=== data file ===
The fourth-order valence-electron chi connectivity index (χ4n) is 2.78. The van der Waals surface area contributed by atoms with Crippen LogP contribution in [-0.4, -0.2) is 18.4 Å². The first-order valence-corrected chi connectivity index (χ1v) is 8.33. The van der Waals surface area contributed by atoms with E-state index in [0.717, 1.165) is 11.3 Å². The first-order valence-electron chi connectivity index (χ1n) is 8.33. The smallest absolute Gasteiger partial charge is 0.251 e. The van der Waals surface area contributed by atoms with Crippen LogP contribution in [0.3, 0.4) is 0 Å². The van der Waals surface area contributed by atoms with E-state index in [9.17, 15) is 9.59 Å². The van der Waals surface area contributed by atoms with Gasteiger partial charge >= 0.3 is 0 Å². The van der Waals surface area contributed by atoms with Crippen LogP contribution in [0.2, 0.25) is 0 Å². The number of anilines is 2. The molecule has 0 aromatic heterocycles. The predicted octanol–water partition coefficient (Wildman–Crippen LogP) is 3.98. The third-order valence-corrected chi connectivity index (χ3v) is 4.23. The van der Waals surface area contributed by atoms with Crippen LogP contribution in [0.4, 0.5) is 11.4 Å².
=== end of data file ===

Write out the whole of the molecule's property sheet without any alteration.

The fourth-order valence-electron chi connectivity index (χ4n) is 2.78. The van der Waals surface area contributed by atoms with Crippen LogP contribution in [-0.4, -0.2) is 18.4 Å². The first-order valence-corrected chi connectivity index (χ1v) is 8.33. The van der Waals surface area contributed by atoms with E-state index in [0.717, 1.165) is 11.3 Å². The first-order valence-electron chi connectivity index (χ1n) is 8.33. The smallest absolute Gasteiger partial charge is 0.251 e. The van der Waals surface area contributed by atoms with Crippen LogP contribution in [0.3, 0.4) is 0 Å². The van der Waals surface area contributed by atoms with E-state index in [9.17, 15) is 9.59 Å². The van der Waals surface area contributed by atoms with Gasteiger partial charge >= 0.3 is 0 Å². The van der Waals surface area contributed by atoms with Crippen LogP contribution in [0.2, 0.25) is 0 Å². The number of anilines is 2. The molecule has 0 aromatic heterocycles. The predicted octanol–water partition coefficient (Wildman–Crippen LogP) is 3.98. The third-order valence-corrected chi connectivity index (χ3v) is 4.23. The van der Waals surface area contributed by atoms with Crippen LogP contribution in [0.4, 0.5) is 11.4 Å².